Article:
There’s a major irony at work in the commercial real estate industry. For instance, we can safely say that virtually everyone knows of the hospitality business. That’s understandable, considering there are 5.3 million hotel rooms in the U.S. alone. But size alone cannot account for its familiarity. By comparison, according to the National Apartment Association (NAA), there are also more than 48 million individual rental units in the U.S. (this is per the U.S. Census Bureau, in its 2018 Rental Housing Finance Survey). And yet, many potential property managers are not aware of this evolving and growing profession.
Those figures come from colleague Jesse Miller, a faculty member of NAA’s Education Institute and recently named managing director of Kokua Realty in Wailea, Hawaii.
“What’s more,” Jesse stated in a recent conversation, “there’s over 5.9 million U.S. commercial buildings, which contain 97 billion square feet. This underscores a full ecosystem of career opportunities to manage, maintain and redevelop this massive real estate.”
Using hospitality as an example again, everyone knows the names of the major players. But ask anyone on the street to name just one major, highly capitalized real estate management firm, and the answer will be only a blank stare. Clearly, the real estate management sector suffers from a major case of anonymity.
But why the disconnect? The frank answer is that not enough is being done to spread the word among potential future real estate management professionals about the opportunities inherent in a career in real estate management. I believe that we and other industry associations do a great job of educating clients, tenants, residents and ownership clientele about the many benefits of professional real estate management, both as a service and as a unique skillset, but we should be casting that net wider.
This is a critical shortcoming, not only in the face of the current talent shortage, but also because our professional population is aging rapidly at a time when the industry stands on the verge of explosive growth. As Miller states, “Globally, the real estate rental market alone was sized last year at about $2.2 trillion, and that’s expected to grow by an addition $200 billion to $2.4 trillion this year.” So, outreach is critical to our current and future ability to do exactly what we say we do–provide our far-reaching clients with quality service performed to the highest ethical standards.
“Yes, leaders of all the major industry associations know that change is necessary in how we spread the gospel of property management,” Miller says. “But consider this: in the US, there are 4,000 degree-granting secondary institutions, but just a handful of those offer some form of property management program. The delta shows we have a lot of work to do.”
Spreading that gospel is a massive undertaking that must take place at the IREM chapter level and throughout the national and international leadership levels. The challenge is that reducing that delta involves massive amounts of red tape. Institutes of higher learning don’t make educational program decisions in a vacuum, and they also have a business perspective to consider. We need to provide proof to colleges and universities that offering a property management curriculum can increase enrollment and help students transition into successful careers.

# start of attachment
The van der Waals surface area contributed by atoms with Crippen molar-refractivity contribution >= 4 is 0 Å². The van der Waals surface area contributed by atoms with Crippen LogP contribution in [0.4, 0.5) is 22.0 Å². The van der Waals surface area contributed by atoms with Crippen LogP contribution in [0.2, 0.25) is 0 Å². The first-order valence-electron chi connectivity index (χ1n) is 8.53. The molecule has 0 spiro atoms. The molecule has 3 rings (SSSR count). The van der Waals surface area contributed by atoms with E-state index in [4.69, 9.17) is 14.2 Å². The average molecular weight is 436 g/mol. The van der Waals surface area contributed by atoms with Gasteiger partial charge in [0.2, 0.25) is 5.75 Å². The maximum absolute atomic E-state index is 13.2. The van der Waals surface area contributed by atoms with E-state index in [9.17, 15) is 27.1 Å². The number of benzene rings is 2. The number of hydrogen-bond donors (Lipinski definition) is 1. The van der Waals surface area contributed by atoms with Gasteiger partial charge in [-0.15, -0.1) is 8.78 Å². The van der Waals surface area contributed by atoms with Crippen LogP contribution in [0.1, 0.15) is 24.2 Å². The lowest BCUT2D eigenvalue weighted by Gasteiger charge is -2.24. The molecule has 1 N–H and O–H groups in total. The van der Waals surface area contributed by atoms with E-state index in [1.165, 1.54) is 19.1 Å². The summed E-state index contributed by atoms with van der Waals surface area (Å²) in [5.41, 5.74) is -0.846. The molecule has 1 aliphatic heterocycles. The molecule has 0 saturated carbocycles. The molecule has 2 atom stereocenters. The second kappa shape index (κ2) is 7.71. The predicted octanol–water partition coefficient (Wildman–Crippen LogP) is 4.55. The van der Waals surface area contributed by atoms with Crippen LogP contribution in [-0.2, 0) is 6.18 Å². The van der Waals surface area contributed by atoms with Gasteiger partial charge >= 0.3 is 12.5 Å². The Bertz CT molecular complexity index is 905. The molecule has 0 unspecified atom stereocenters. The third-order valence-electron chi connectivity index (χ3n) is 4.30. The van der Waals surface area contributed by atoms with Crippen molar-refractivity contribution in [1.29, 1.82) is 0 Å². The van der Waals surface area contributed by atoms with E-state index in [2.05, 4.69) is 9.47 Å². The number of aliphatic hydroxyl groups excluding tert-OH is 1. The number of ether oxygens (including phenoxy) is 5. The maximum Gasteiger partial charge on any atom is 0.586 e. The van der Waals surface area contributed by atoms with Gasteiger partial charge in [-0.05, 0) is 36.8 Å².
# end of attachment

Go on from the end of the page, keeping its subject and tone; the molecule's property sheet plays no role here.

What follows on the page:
That’s why such a massive initiative needs to be mounted collaboratively, between the IREM chapter network and national leadership. Not all chapters have the resources to accomplish such a complex goal alone. Ironically, if there’s sufficient critical mass to form a chapter, the implication is that there’s also enough market density in that region to make talent attraction and retention an issue. A case in point would be our Anchorage chapter, one of the smallest by population in the IREM universe. And yet, the University of Alaska has one of the nation’s most robust real estate management programs, a clear example of this collaboration at work and our success to date.
Since a four-year degree is not required to become a successful real estate manager, it’s important to note that the focus should also include outreach at the technical school and high school level. In addition, for students who opt to delay college entrance, entry-level opportunities to get their feet wet in real estate management await them. No matter the plan, anyone curious and interested in exploring real estate management education and skill-building can often find answers by engaging with members from their local IREM chapters.
Happily, I personally have never found an IREM member who’s unwilling to share their experiences and chat with interested newcomers. But first, we need to make those connections. Only then can we share the opportunities, the security and the variety that exist in our profession. Real estate management has exciting opportunities for those interested in architecture, finance, marketing, technology, law, design and so many other disciplines.
There’s so much more to be done to elevate real estate management. And there will always be more that IREM members can do. The goal of broad, meaningful outreach is to make this field more than something newcomers fall into or discover by accident, which is too often the case. The goal here is to make real estate management a profession of choice, and not of chance.
Barry Blanton is the 2022 President of IREM. In addition, he serves as chief problem solver and founding principal of Seattle-based Blanton Turner.